I just spent a couple of weeks doing TDD with somebody at work. He knew about TDD and unit testing in general, but he wasn't necessarily convinced about the trade-offs of TDD, especially for somebody with no previous experience doing it.
It takes time to learn TDD well. The initial feeling is that you can go ten times faster if you didn't have to write those darn tests. I get those that stop doing TDD after trying for just a few days; it's hard to envision the long-term gains while you are feeling so much pain to make any meaningful progress.
If you are going through this, don't stop. TDD is hard, but not harder than the other million things that you already learned. TDD will set apart your work; you'll be the one doing what the other hundred aren't just because they didn't take the time to learn it correctly. You can do better by sticking with it and overcoming the challenging phase. Eventually, TDD becomes second nature, and you'll be ripping off the benefits of your hard work.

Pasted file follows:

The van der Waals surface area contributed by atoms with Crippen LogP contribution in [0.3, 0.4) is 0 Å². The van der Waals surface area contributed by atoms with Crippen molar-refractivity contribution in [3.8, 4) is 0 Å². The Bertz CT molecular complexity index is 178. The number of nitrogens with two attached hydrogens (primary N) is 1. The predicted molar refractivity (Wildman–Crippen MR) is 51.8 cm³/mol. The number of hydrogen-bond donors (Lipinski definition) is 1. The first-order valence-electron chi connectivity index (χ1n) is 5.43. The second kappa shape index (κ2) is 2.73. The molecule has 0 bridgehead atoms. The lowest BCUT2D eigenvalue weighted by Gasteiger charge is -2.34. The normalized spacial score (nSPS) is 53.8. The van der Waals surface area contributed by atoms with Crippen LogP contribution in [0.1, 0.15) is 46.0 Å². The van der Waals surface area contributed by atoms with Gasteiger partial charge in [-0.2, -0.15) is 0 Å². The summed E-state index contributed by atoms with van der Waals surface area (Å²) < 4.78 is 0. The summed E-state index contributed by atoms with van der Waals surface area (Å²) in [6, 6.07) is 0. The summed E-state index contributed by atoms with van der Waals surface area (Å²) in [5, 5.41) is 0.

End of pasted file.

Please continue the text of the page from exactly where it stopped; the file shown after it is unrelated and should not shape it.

The fact is that it's tough to beat well-tested code. There'll always be a thousand justifications to avoid unit testing, but at the end of the road, the better code always wins.